overthehill
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04/17/2018 08:15PM
I ran into a St.Croix Wild River 9' or so about ten years ago for dirt cheap on clearance-so I bought it for crappie. Then it became my crawler rod too. My main go-to style has always been a crawler on a hook and usually no split shot or a bb. It is amazing how far it will cast that bare crawler with 4 or 6# XL line and the rod length and design keeps that line from breaking. It is long but I love it. I keep big crawlers and this rod is a Godsend to use them on just a bare hook. They will also cast an F13 or an XRap a country mile. This rod allows me to use 4-6# instead of 8-10# for shy days and you don't need a big sweep to set the hook. I have yet to use it for steelhead.
mastertangler
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04/18/2018 06:23AM
MrBadExample: "I purchased a St Croix blank. The idea initially was for strictly slip bobbering. But, why not learn what else it is capable of?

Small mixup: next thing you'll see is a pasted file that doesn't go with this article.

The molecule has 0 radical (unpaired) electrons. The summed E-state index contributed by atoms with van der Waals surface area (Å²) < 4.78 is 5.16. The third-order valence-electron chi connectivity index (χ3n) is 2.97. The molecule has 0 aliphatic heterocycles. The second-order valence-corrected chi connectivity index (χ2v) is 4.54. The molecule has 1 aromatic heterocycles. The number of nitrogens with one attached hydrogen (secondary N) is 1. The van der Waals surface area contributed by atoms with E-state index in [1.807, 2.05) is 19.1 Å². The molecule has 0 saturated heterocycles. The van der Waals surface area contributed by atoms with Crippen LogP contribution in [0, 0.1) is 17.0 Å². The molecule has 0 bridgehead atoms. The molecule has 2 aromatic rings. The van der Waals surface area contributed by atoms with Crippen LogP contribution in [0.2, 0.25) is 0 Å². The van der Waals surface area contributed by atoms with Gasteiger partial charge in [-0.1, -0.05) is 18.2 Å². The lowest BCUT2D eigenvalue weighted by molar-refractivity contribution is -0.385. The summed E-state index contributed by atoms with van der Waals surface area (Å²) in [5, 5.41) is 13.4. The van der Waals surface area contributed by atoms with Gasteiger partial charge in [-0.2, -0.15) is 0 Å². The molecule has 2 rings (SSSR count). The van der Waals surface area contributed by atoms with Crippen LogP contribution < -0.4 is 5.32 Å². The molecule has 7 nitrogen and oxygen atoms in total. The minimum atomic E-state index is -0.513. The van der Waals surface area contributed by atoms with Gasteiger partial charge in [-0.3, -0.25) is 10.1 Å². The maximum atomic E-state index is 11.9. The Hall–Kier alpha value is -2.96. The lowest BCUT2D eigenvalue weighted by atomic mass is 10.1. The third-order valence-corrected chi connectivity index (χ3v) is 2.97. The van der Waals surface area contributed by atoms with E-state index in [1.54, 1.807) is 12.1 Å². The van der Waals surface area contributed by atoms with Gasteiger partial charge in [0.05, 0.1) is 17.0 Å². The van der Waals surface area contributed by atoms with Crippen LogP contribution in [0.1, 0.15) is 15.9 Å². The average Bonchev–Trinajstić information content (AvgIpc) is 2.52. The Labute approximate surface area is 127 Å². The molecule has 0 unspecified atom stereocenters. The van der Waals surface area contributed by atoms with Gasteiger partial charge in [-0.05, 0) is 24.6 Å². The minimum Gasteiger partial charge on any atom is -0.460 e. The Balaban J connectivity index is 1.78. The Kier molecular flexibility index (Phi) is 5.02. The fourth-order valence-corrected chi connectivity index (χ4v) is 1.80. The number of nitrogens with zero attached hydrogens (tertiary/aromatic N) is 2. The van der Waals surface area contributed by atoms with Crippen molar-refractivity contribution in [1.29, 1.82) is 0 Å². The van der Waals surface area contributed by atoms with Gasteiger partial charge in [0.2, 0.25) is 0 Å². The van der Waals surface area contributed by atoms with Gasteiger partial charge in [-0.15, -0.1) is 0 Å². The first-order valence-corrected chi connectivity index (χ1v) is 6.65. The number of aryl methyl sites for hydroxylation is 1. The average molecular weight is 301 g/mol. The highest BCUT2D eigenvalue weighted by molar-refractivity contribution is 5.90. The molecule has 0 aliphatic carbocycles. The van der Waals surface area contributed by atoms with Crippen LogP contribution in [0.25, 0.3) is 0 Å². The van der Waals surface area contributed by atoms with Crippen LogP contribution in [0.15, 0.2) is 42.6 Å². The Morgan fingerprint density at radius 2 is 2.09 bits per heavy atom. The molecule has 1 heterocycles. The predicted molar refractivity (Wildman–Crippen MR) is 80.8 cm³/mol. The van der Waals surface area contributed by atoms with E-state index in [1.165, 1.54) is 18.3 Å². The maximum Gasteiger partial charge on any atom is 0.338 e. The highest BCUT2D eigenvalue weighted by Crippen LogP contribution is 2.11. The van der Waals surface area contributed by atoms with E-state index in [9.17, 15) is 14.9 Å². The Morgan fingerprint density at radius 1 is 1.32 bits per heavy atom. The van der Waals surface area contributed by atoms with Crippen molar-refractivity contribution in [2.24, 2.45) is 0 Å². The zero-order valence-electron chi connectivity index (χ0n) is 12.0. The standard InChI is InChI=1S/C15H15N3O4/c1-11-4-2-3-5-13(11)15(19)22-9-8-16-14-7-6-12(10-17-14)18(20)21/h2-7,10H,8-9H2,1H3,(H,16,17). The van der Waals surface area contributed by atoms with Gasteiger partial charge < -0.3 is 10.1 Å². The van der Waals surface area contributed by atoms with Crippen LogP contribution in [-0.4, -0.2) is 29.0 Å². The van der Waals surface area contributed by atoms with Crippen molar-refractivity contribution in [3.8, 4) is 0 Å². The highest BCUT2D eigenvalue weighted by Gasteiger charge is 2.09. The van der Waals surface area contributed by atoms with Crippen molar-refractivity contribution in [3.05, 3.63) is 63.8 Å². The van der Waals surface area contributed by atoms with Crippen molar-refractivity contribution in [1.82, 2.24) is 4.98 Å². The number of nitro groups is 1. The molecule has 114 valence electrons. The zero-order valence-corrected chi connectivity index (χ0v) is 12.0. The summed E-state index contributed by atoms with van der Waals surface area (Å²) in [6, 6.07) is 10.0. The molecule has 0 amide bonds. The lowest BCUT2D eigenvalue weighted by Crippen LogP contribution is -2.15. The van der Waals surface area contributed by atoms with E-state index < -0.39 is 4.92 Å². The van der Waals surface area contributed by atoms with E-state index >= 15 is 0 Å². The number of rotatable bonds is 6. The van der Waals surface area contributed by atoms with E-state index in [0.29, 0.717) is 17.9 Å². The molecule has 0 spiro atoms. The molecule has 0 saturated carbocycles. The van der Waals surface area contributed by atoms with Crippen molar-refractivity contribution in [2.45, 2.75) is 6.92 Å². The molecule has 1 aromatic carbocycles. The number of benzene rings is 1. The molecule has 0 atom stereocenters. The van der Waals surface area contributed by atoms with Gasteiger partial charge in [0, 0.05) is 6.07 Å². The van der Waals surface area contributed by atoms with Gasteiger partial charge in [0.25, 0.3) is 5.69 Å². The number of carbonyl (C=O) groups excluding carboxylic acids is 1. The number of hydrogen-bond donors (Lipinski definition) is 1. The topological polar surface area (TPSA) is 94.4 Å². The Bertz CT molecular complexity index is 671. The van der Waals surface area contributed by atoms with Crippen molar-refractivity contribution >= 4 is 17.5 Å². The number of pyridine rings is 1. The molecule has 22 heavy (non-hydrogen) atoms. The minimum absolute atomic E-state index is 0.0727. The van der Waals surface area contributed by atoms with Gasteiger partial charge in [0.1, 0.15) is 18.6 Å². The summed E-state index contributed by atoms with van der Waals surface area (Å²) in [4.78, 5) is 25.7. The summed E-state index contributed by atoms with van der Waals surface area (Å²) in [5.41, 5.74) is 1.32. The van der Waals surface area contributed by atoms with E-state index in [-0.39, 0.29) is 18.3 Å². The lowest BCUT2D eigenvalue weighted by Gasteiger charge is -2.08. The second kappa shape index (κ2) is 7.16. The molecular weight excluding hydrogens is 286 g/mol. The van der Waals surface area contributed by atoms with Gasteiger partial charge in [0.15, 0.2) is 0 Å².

"


Was kicking around your rod blank and may of hit on what it might excel at.........it might not do so good pulling hard diving big crank baits like Tail dancers but I bet a shad rap with 6lb test would be a slay 'em set up.

The shad raps are typically balsa (I think they make the glass raps as well) and they really come alive on the lighter lb test. I like a clear co-polymer line for this due to better knot strength and Gamma fits the bill (no pun intended ;-) Again ditch the split ring and use a very small snap to get 100% knot strength.

OTH sounds like we are in simpatico (a small town in Mexico? ;-)
You point out the key advantage of the long rod, you are able to fish lighter lb test. Not always a requirement but I know of no faster way not to catch fish > that being, over tackling and using to heavy of line.
overthehill
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04/18/2018 10:10AM
Finesse is key. I use to fish a 6'6" shimano buggy whip with 4# and got laughed at by my buddies who all used 8# and up. I had an occasional break-off on big fish; but was envied on days when "they just don't seem to be biting. I like light line a lot. At least you get to hook some. ;)
mastertangler